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Angus Journal

Copyright © 2016
Angus Media.
All Rights Reserved

CattleWomen Go Collegiate

American National CattleWomen host Collegiate Cattlewomen at NCBA meeting.

SAN DIEGO, Calif. (Jan. 26, 2016) — Members of the 2016 National Beef Ambassador Program (NBAP) team and members of participating Collegiate Cattlewomen’s teams met Tuesday, Jan. 26, at the 2016 Cattle Industry Convention and NCBA Trade Show in San Diego, Calif., as part of the American National CattleWomen’s (ANCW) meetings that preceded the conference.

The 2016 Beef Ambassadors included Kalyn McKibben of Oklahoma, Ashtyn Shrewsbury of Nebraska, Mackenzie Kimbro of Arizona, Kylee Sigmon of Arkansas, Lauren Schlothauer of New Mexico and Hannah Nave of Tennessee.

The agricultural backgrounds of the girls ranged from a seventh-generation cattle producer to showing dairy heifers. McKibben, the organization’s leader, said the passion of today’s young producers is evident.

“It’s encouraging to watch these girls grow,” she said. “They bring so many unique talents to the agriculture community.”

McKibben outlined the current NBAP program.

While there are advantages to the program, like having opportunities to meet and talk with urban consumers in cities like Orlando and Nashville, as well as meeting with industry leaders, she stressed there is room for improvement.

“As millennials, we look for opportunities to set ourselves apart,” McKibben said. “I know there’s a bigger opportunity for us to have more feet on the ground.”

She explained that the NBAP should include more of its members, because in the act of choosing five to participate in the program, the organization loses touch with many of its potential advocates.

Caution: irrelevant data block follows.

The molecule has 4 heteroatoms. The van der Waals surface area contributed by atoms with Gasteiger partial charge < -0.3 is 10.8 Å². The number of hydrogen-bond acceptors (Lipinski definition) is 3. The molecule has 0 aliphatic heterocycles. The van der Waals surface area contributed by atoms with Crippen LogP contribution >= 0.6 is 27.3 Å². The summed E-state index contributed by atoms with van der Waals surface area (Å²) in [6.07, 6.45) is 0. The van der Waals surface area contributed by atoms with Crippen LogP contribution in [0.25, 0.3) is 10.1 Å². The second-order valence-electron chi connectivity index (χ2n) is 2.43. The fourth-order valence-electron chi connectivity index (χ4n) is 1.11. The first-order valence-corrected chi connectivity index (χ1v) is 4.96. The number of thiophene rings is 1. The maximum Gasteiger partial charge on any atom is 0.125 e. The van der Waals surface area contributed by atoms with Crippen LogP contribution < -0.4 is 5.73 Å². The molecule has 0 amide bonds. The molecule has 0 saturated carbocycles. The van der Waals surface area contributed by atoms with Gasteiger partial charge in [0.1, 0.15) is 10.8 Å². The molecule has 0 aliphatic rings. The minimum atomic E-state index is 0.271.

“We pick five,” she said. “We need all we can get. It’s what the industry needs, and it’s what we want to provide.”

The agriculture industry is so dynamic and consumer-focused, McKibben said, the organization needs to remember to cover all its bases.

“We all have our own thing,” she said. “It’s about leveraging those passions. We want to make sure we’re equipping our young people with the opportunities and skills they can use to go talk to anyone about beef and agriculture.”

That includes the entire spectrum, she noted, including farmers and ranchers, corporate companies, consumers and private industry.

McKibben also pointed out the importance of networking to today’s young producers.

“If we don’t switch our focus to equip our young people, we’ll lose our relevance,” she said. “We have to invest in people and invest in our collegiates.”

How does she plan to do that? Provide opportunities for leadership roles.

McKibben and her team proposed a revamp to the program — the ANCW Collegiate Beef Advocacy Program (CBA). The program was created for beef industry advocates who aim to bridge the gap between farm and fork.

The program will aim to connect collegiate leaders to the beef industry, where they will have unlimited access to leadership, peers, cattle industry professionals, farmers and ranchers. Each state president will designate one collegiate candidate and working group chair to represent his or her state.

All candidates will become part of the 2017 team. A points systems was outlined to select the top five to serve in the traditional role of the NBAP team:

• Collegiate activities: 25 points
• Leadership: 25 points
• Social media and presentation: 20 points
• Two essays: 15 points
• A four-minute video: 10 points
• Other: 5 points.

The program is a step forward, but a work in progress, McKibben said.

“We look at this program, fully realizing that it’s not perfect. We know that we can do better,” she said. “We’re constantly going to improve this, but we need to start somewhere.”

For more information on the current NBAP and future CBA plans, visit, or contact McKibben at 417-529-8973 or by email.

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